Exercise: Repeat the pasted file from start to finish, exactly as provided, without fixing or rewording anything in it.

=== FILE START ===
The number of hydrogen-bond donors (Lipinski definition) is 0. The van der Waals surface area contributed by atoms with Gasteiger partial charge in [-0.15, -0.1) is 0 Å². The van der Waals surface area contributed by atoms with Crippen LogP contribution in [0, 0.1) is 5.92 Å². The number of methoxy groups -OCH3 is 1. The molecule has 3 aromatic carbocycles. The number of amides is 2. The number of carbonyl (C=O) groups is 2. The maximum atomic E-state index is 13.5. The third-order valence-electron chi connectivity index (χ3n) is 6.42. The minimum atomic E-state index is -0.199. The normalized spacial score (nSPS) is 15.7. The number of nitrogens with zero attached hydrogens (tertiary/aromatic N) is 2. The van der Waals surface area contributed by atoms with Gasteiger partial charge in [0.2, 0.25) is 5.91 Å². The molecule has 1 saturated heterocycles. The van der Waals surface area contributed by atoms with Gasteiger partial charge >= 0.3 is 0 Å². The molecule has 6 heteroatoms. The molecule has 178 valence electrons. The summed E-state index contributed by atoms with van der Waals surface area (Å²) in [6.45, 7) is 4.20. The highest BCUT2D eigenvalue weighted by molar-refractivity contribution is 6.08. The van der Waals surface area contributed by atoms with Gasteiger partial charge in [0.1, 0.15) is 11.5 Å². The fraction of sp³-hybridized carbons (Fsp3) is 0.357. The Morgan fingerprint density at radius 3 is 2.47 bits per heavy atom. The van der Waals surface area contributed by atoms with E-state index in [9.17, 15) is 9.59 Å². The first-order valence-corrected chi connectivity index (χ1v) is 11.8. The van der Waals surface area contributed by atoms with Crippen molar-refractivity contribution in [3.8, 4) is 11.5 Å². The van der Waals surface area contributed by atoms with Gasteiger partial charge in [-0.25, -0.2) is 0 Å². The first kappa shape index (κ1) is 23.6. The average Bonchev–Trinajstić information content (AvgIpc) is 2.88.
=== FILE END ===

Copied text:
The number of hydrogen-bond donors (Lipinski definition) is 0. The van der Waals surface area contributed by atoms with Gasteiger partial charge in [-0.15, -0.1) is 0 Å². The van der Waals surface area contributed by atoms with Crippen LogP contribution in [0, 0.1) is 5.92 Å². The number of methoxy groups -OCH3 is 1. The molecule has 3 aromatic carbocycles. The number of amides is 2. The number of carbonyl (C=O) groups is 2. The maximum atomic E-state index is 13.5. The third-order valence-electron chi connectivity index (χ3n) is 6.42. The minimum atomic E-state index is -0.199. The normalized spacial score (nSPS) is 15.7. The number of nitrogens with zero attached hydrogens (tertiary/aromatic N) is 2. The van der Waals surface area contributed by atoms with Gasteiger partial charge in [0.2, 0.25) is 5.91 Å². The molecule has 1 saturated heterocycles. The van der Waals surface area contributed by atoms with Gasteiger partial charge >= 0.3 is 0 Å². The molecule has 6 heteroatoms. The molecule has 178 valence electrons. The summed E-state index contributed by atoms with van der Waals surface area (Å²) in [6.45, 7) is 4.20. The highest BCUT2D eigenvalue weighted by molar-refractivity contribution is 6.08. The van der Waals surface area contributed by atoms with Gasteiger partial charge in [0.1, 0.15) is 11.5 Å². The fraction of sp³-hybridized carbons (Fsp3) is 0.357. The Morgan fingerprint density at radius 3 is 2.47 bits per heavy atom. The van der Waals surface area contributed by atoms with E-state index in [9.17, 15) is 9.59 Å². The first-order valence-corrected chi connectivity index (χ1v) is 11.8. The van der Waals surface area contributed by atoms with Crippen molar-refractivity contribution in [3.8, 4) is 11.5 Å². The van der Waals surface area contributed by atoms with Gasteiger partial charge in [-0.25, -0.2) is 0 Å². The first kappa shape index (κ1) is 23.6. The average Bonchev–Trinajstić information content (AvgIpc) is 2.88.